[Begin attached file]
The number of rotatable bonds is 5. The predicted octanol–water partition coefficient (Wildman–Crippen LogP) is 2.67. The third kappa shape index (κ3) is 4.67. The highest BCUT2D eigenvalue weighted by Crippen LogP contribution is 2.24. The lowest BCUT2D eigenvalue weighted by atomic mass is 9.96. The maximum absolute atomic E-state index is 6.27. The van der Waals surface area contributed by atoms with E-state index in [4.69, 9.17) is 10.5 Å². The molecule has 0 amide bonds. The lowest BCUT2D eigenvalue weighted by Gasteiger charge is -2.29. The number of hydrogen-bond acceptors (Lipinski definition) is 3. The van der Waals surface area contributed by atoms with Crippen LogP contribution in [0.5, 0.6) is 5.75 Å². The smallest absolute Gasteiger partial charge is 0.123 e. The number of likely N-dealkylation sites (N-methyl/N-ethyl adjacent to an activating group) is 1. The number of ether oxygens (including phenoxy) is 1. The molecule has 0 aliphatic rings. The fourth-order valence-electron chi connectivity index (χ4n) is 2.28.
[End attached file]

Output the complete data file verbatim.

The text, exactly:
The number of rotatable bonds is 5. The predicted octanol–water partition coefficient (Wildman–Crippen LogP) is 2.67. The third kappa shape index (κ3) is 4.67. The highest BCUT2D eigenvalue weighted by Crippen LogP contribution is 2.24. The lowest BCUT2D eigenvalue weighted by atomic mass is 9.96. The maximum absolute atomic E-state index is 6.27. The van der Waals surface area contributed by atoms with E-state index in [4.69, 9.17) is 10.5 Å². The molecule has 0 amide bonds. The lowest BCUT2D eigenvalue weighted by Gasteiger charge is -2.29. The number of hydrogen-bond acceptors (Lipinski definition) is 3. The van der Waals surface area contributed by atoms with Crippen LogP contribution in [0.5, 0.6) is 5.75 Å². The smallest absolute Gasteiger partial charge is 0.123 e. The number of likely N-dealkylation sites (N-methyl/N-ethyl adjacent to an activating group) is 1. The number of ether oxygens (including phenoxy) is 1. The molecule has 0 aliphatic rings. The fourth-order valence-electron chi connectivity index (χ4n) is 2.28.